Road transport has expanded the scope of human mobility, increasing the distances people travel. However, the recent increase in the number of vehicles has resulted in many adverse consequences in terms of safety, efficiency and the environment. Traffic emissions are known to be the main source of air pollution in urban areas. Today while demand for environmental aspects has increased and is expected to increase even further, a new development has occurred in the applications of co-operative vehicle-infrastructure systems. Using co-operative systems, vehicles and road infrastructures can communicate with each other through Vehicle-to-Vehicle (V2V) and Vehicle-to-Infrastructure (V2I or I2V) communication. Therefore, co-operative systems can be used to improve road safety, efficiency and air quality. This thesis gives more insight into the impacts of co-operative vehicle-infrastructure systems on the environment. To assess these impacts first, a modeling framework of traffic, emission and dispersion model was developed. Second, an indicator for local air quality was developed to support decision making on short-term local traffic measures. Third, an algorithm was developed using I2V communication to influence the traffic flow in real-time and help reducing traffic emissions. Finally, the developed algorithm was tested using the modeling framework. The results show that traffic emissions can be reduced for both actuated and adaptive controller using I2V communication.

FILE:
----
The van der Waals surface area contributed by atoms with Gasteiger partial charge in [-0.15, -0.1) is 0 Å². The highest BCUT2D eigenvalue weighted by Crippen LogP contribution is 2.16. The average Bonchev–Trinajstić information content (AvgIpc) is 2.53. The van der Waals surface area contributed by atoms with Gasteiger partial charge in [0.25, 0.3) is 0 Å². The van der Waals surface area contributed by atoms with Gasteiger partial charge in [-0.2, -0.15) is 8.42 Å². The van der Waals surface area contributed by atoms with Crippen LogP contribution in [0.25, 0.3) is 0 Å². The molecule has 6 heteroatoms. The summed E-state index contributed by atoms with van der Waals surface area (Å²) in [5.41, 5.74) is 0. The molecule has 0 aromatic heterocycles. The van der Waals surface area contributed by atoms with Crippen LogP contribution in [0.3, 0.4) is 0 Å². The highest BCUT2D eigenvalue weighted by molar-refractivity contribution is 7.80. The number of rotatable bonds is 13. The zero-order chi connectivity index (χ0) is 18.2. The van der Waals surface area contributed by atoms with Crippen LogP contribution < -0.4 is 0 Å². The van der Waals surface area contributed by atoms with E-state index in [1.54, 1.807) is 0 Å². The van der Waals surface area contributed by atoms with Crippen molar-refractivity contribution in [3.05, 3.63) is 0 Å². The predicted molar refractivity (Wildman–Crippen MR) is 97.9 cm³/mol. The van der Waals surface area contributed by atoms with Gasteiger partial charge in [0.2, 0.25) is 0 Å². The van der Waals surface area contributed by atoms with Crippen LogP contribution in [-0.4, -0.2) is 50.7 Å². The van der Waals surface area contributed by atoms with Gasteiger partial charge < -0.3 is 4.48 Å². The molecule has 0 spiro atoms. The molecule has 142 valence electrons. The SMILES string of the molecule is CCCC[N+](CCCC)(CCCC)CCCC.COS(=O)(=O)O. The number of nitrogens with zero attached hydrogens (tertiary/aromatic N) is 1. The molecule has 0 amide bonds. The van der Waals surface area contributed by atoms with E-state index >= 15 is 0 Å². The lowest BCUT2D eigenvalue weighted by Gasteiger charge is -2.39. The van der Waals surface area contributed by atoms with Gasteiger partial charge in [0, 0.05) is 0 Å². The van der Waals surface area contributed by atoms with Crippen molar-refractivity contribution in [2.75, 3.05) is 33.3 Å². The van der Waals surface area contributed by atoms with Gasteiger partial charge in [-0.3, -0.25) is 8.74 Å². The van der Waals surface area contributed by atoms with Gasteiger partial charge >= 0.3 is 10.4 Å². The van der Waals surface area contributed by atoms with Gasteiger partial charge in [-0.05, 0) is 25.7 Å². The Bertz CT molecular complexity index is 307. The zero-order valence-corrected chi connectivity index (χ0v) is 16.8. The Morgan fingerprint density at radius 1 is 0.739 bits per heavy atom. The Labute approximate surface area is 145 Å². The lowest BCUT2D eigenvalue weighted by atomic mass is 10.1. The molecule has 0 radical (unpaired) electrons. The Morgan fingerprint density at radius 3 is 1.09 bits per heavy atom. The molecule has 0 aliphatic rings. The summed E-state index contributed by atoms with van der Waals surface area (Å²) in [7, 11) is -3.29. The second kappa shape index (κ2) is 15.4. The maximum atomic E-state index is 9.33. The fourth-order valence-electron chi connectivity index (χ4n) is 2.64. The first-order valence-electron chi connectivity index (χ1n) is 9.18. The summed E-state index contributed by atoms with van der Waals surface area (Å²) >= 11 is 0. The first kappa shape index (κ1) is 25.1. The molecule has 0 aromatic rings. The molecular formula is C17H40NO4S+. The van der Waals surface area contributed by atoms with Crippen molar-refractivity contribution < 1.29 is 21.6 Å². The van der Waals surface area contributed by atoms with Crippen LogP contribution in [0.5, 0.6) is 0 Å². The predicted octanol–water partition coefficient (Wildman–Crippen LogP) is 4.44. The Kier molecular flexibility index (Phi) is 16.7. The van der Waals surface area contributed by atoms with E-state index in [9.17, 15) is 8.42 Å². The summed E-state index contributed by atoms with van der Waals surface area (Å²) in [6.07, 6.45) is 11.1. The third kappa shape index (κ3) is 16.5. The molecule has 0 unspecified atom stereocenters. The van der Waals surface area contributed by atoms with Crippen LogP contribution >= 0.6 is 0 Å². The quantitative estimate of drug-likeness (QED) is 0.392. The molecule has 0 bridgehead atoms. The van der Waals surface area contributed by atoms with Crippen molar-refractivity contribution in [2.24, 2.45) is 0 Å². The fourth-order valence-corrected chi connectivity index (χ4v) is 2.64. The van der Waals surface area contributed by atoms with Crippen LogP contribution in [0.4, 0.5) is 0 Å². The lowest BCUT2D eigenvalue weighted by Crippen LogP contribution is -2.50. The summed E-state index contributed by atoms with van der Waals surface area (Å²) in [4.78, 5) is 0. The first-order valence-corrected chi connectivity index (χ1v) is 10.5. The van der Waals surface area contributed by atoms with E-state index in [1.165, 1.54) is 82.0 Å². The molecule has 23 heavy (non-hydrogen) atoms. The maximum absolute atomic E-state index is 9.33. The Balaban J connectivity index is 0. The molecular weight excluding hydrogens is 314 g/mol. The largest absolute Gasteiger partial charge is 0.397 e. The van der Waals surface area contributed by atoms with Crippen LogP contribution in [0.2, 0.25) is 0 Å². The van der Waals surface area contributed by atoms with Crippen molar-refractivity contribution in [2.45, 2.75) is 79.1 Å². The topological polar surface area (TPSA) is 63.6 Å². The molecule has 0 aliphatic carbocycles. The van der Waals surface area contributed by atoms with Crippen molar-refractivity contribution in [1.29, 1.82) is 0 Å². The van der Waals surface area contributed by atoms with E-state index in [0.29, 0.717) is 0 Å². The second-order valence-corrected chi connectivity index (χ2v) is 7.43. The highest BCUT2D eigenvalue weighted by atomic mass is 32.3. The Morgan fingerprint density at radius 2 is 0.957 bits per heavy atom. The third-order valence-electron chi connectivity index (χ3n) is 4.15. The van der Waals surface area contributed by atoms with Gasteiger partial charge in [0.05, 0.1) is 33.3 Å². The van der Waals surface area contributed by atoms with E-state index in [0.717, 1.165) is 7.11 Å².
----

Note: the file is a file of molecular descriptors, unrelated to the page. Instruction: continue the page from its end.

|Award date||31 Mar 2011|
|Place of Publication||Delft, The Netherlands|
|Publication status||Published - 31 Mar 2011|